5 min read

#335 - Cut/daily Meets... Workflow Technologist Stacy Chaet

After 13 years working in the film and TV industry, workflow technologist, Stacy Chaet has worked on everything from scripted film and TV to documentaries and live-to-tape events.

Some of her credits include Mr. Robot, Kaleidoscope, The Volcano: Rescue from Whakaari, Monsterland and many more!

But what does a Workflow Technologist actually do?

Stacy is the glue between the nerds and the creatives*, understanding both worlds inside and out and helps each project move fluidly through the various stages and inherent hurdles of Production and Post.

Stacy is currently working as a Production Technologist at Netflix working across the US, Canada and beyond.

*I use these terms with love as both a creative nerd and nerdy creative!

If you're wondering exactly what a Media Workflow Technologist does, then you're not alone, I asked Stacy to unpack this a little bit for us.

What kinds of specific tasks does your role cover and why is that important?

The specifics of a workflow (or production) technologist role may vary from company to company, but the core is the same. To utilize technology in a way that empowers the creative vision of filmmakers.

While most technologists have an understanding of producing (communications), engineering (building infrastructure, writing code), and technology (cameras, audio devices, file formats, software), some technologists lean heavier on the engineering side, while others, like me, lean more on the producing side.

At Netflix, my tasks include communicating with a DP, Producer, and Netflix execs in pre-production about the look of a show and how they'd like to achieve it.

We discuss camera and lens options as well as Netflix's best practices to ensure high quality imagery on our service. For example, perhaps they are looking for a more cinematic look and want to shoot in 2.39 aspect ratio.

I'll also attend any dailies, VFX pull, and finishing workflow calls, confirming there's a plan in place for processing and archiving, and answer any questions they may have. I'll keep in touch throughout production and post to ensure everything is proceeding as planned.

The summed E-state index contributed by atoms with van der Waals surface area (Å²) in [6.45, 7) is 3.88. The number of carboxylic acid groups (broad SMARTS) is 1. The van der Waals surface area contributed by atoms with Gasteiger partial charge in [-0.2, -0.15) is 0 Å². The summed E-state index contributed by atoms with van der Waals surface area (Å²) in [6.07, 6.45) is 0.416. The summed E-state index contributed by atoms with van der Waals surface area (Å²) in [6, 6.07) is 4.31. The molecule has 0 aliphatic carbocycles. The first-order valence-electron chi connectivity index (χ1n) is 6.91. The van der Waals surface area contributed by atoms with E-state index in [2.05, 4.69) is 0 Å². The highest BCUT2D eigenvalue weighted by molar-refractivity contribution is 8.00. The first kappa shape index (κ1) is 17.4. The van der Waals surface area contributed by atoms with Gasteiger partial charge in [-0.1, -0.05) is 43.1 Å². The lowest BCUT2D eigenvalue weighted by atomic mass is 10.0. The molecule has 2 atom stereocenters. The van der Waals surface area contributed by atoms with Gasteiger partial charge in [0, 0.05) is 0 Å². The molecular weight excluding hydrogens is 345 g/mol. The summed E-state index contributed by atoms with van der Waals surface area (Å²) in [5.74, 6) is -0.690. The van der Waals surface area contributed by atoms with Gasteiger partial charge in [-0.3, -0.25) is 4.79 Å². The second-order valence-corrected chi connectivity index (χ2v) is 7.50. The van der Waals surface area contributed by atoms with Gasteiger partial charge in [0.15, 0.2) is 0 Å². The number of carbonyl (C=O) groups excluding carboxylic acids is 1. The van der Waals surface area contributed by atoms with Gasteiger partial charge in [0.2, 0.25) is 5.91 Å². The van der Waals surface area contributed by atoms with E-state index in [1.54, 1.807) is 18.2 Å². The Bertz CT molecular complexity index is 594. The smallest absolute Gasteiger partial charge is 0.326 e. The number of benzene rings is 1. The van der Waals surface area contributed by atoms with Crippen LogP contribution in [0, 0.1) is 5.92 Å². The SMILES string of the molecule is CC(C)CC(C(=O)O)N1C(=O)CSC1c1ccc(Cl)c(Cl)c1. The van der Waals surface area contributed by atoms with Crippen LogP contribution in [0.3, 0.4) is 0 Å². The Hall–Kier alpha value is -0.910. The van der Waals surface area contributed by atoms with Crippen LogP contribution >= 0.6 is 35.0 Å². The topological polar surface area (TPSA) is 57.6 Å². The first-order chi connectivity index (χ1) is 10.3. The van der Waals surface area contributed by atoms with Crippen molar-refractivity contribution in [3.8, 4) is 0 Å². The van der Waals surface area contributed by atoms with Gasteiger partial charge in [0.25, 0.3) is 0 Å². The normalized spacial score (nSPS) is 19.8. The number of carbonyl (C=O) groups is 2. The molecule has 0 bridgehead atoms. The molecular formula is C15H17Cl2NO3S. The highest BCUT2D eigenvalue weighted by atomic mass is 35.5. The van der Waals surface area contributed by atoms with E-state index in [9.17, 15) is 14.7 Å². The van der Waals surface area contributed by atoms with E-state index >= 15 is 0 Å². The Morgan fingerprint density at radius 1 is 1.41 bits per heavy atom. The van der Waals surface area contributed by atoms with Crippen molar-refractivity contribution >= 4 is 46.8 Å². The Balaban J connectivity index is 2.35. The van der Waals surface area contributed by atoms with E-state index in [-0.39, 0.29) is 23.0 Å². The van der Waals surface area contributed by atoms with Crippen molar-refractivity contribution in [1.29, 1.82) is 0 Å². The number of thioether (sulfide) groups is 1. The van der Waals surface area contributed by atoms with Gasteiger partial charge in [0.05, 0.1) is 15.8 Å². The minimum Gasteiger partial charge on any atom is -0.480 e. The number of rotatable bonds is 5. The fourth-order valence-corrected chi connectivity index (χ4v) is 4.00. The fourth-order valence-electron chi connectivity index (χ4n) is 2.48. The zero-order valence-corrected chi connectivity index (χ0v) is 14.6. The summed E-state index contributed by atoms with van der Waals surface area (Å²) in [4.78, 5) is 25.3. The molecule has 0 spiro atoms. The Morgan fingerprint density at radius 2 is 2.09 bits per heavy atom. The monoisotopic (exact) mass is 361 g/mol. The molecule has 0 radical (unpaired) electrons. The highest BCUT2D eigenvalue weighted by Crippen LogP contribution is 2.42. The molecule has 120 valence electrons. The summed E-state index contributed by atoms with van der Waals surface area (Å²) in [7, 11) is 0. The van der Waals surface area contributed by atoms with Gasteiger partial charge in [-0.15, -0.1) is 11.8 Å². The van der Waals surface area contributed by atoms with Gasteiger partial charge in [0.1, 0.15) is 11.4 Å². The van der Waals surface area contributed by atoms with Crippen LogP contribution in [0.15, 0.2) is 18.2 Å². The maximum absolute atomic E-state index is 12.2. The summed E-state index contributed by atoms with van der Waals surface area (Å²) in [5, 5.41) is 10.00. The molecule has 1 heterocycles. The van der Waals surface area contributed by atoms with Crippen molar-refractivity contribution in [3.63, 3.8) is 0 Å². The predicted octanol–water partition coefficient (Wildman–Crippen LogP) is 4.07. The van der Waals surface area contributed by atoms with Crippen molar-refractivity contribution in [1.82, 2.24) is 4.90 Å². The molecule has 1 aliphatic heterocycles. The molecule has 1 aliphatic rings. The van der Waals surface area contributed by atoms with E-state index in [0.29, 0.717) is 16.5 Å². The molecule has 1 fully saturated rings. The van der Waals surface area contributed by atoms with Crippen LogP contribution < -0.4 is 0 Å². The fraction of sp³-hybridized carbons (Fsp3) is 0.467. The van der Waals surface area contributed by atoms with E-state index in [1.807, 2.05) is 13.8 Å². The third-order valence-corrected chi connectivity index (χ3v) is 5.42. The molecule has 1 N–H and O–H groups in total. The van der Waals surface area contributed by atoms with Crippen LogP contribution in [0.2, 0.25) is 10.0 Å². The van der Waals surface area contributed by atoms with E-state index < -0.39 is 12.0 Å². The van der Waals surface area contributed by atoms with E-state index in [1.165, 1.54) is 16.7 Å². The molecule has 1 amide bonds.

Additionally, my role works cross-functionally with other Netflix studio teams on testing and evaluating new technology, providing feedback to our product teams, and educating key stakeholders (Netflix execs, DPs, Producers) on technical solutions. My background of working at a post house helps me provide solutions when issues arise in post and give context to the studio.

I feel roles like mine are important because we help connect the dots in the complicated world of filmmaking.

Sometimes, I'm connecting departments that otherwise wouldn't be communicating with each other. Or, I'm connecting people to resources they might not have known existed. Technology is evolving faster than ever, and if productions are not prepared, the ramifications could be costly.

My unofficial motto is test, test, test.

I may not have all the answers, but if I can help steer a production to a solution that allows the show to be seen and felt by a viewer (that's what it's all about right?), I've played a valuable part in the process.

You can connect with Stacy on LinkedIn and maybe persuade even her to moonlight on your thorny workflow problems!

The rest of this post is waiting for you when you subscribe for free, plus you'll get a free issue of Cut/daily in your inbox every Friday!